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Poster communications

OSIRIS data from the Rosetta Mars flyby in context with other missions

Abstract : In this Paper we will present the imaging data acquired by the OSIRIS [1] instrument on board the ESA mission Rosetta during it's swing-by maneuver around February 25th, 2007 on the way to Comet 67P/Churyumov-Gerasimenko in context with corresponding data sets acquired by other missions during the period of the flyby, such as Mars Express and the Mars Reconnaissance Orbiter . Despite the long time that has passed since the observations, only few studies based on the data from the wide- (WAC) and narrow- (NAC) angle camera systems of OSIRIS have been published to date (see for example [2]). The OSIRIS images provide a global view of Mars from the UV (245 nm) over the full visible range to the near IR (1000 nm). The image acquisition started at February 24 around 18:00 UTC from a distance of about 260.000 km and continued until 04:51 UTC on February 25 to a distance of 105.000 km. During the Closest Approach to the Planet at 01:54 UTC on February 25 at a distance of 250 km. OSIRIS has imaged parts of the Martian surface and atmosphere up to resolutions of about 5km/pixel and captured many details on the surface, as well as several clouds and dust in the atmosphere.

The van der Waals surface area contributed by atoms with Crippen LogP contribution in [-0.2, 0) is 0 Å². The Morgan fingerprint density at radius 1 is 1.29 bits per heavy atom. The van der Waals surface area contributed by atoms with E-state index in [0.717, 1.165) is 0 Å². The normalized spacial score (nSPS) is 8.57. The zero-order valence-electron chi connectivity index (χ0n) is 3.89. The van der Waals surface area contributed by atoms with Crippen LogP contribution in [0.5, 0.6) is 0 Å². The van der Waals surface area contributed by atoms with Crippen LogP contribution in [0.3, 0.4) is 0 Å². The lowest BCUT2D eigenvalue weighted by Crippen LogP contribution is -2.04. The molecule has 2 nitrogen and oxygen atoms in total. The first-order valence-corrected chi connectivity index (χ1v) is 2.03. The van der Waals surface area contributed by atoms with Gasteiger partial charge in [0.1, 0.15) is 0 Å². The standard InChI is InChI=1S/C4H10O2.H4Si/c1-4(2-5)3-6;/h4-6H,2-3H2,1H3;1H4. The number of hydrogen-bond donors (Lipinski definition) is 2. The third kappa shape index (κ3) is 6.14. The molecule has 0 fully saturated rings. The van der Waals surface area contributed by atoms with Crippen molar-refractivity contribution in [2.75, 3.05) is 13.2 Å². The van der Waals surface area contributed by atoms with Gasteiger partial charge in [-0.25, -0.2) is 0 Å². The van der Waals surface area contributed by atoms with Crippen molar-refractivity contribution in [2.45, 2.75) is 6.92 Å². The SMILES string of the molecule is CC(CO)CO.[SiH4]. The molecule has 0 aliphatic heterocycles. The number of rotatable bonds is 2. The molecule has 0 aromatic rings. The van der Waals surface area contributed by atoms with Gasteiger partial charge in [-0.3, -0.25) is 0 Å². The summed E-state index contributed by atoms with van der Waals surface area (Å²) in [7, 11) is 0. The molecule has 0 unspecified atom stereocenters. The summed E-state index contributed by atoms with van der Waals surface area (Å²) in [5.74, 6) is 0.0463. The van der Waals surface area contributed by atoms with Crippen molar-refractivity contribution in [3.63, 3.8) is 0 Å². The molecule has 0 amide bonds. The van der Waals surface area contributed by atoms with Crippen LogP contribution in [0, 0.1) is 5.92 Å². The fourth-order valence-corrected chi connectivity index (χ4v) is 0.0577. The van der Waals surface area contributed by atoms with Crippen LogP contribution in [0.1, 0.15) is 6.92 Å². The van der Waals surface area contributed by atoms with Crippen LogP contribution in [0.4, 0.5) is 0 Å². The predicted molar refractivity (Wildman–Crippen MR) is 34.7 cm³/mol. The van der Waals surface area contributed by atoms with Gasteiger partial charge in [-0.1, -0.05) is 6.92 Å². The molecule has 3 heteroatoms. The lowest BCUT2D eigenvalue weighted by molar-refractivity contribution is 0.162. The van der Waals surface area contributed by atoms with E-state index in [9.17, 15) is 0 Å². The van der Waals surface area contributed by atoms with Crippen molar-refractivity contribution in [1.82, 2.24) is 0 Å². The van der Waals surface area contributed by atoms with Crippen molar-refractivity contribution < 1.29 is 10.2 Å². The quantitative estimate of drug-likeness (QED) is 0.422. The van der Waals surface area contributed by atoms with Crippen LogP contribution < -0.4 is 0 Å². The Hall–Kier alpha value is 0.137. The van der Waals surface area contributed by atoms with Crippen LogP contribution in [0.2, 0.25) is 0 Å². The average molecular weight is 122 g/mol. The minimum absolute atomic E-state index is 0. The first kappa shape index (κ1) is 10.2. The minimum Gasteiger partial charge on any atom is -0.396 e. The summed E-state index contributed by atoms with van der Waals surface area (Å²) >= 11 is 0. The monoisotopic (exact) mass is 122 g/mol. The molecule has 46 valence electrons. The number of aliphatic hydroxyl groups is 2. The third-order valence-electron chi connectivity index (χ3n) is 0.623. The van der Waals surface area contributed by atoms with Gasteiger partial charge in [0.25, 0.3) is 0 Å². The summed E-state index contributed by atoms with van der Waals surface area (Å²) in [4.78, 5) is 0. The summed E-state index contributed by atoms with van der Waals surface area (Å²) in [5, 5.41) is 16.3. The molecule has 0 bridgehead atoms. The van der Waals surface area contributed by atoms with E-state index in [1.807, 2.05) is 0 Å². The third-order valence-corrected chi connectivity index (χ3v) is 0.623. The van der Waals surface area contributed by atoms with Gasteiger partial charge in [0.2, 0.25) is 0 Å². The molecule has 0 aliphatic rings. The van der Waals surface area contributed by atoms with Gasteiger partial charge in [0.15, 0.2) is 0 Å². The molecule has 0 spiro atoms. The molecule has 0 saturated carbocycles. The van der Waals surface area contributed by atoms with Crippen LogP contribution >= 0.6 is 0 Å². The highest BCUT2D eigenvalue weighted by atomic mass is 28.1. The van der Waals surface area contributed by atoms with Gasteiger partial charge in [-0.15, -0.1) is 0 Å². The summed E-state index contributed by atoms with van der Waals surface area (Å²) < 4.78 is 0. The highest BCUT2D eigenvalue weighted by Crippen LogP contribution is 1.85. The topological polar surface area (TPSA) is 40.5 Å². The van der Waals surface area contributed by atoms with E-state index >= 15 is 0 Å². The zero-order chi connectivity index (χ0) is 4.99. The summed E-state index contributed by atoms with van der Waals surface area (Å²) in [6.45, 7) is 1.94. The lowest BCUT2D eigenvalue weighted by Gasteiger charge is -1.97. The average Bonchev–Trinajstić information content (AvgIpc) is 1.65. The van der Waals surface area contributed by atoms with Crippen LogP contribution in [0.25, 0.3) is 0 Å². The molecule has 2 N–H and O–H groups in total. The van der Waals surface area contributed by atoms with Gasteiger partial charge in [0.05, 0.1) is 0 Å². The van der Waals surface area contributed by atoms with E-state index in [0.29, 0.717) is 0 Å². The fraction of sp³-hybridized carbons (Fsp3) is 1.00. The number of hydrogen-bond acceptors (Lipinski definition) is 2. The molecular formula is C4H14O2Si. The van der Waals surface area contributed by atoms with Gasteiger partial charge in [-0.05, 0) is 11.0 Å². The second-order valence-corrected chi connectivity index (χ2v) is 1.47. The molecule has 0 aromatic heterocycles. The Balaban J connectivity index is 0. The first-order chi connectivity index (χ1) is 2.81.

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Contributor : Catherine Cardon <>
Submitted on : Thursday, November 8, 2012 - 1:14:48 PM
Last modification on : Friday, January 10, 2020 - 3:42:29 PM


  • HAL Id : hal-00749766, version 1


S. F. Hviid, M. Küppers, Anni Määttänen, R. Moissl, M. Pajola. OSIRIS data from the Rosetta Mars flyby in context with other missions. EPSC 2012 (European Planetary Science Congress), Sep 2012, Madrid, Spain. ⟨hal-00749766⟩



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